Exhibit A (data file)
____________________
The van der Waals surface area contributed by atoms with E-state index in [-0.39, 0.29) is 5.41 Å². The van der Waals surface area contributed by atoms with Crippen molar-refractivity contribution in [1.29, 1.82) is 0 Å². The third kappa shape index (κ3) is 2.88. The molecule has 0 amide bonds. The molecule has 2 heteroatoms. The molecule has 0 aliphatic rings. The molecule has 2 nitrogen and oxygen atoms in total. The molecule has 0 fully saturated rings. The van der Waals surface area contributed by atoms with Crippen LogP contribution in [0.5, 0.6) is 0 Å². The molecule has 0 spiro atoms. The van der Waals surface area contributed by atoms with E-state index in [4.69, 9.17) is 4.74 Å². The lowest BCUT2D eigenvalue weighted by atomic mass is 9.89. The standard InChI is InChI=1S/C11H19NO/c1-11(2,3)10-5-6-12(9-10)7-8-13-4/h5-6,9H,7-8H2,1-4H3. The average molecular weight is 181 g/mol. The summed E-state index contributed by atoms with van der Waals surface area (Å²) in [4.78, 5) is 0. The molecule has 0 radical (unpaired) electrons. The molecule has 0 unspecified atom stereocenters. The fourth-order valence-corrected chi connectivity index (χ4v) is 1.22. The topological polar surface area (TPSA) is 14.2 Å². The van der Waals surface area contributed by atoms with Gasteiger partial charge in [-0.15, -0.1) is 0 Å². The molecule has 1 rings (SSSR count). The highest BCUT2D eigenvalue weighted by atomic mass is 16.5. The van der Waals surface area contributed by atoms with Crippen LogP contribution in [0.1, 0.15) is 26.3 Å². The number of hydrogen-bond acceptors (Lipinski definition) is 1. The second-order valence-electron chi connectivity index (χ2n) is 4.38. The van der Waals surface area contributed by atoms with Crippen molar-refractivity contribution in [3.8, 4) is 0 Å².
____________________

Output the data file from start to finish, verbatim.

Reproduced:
The van der Waals surface area contributed by atoms with E-state index in [-0.39, 0.29) is 5.41 Å². The van der Waals surface area contributed by atoms with Crippen molar-refractivity contribution in [1.29, 1.82) is 0 Å². The third kappa shape index (κ3) is 2.88. The molecule has 0 amide bonds. The molecule has 2 heteroatoms. The molecule has 0 aliphatic rings. The molecule has 2 nitrogen and oxygen atoms in total. The molecule has 0 fully saturated rings. The van der Waals surface area contributed by atoms with Crippen LogP contribution in [0.5, 0.6) is 0 Å². The molecule has 0 spiro atoms. The van der Waals surface area contributed by atoms with E-state index in [4.69, 9.17) is 4.74 Å². The lowest BCUT2D eigenvalue weighted by atomic mass is 9.89. The standard InChI is InChI=1S/C11H19NO/c1-11(2,3)10-5-6-12(9-10)7-8-13-4/h5-6,9H,7-8H2,1-4H3. The average molecular weight is 181 g/mol. The summed E-state index contributed by atoms with van der Waals surface area (Å²) in [4.78, 5) is 0. The molecule has 0 radical (unpaired) electrons. The molecule has 0 unspecified atom stereocenters. The fourth-order valence-corrected chi connectivity index (χ4v) is 1.22. The topological polar surface area (TPSA) is 14.2 Å². The van der Waals surface area contributed by atoms with Gasteiger partial charge in [-0.15, -0.1) is 0 Å². The molecule has 1 rings (SSSR count). The highest BCUT2D eigenvalue weighted by atomic mass is 16.5. The van der Waals surface area contributed by atoms with Crippen LogP contribution in [0.1, 0.15) is 26.3 Å². The number of hydrogen-bond acceptors (Lipinski definition) is 1. The second-order valence-electron chi connectivity index (χ2n) is 4.38. The van der Waals surface area contributed by atoms with Crippen molar-refractivity contribution in [3.8, 4) is 0 Å².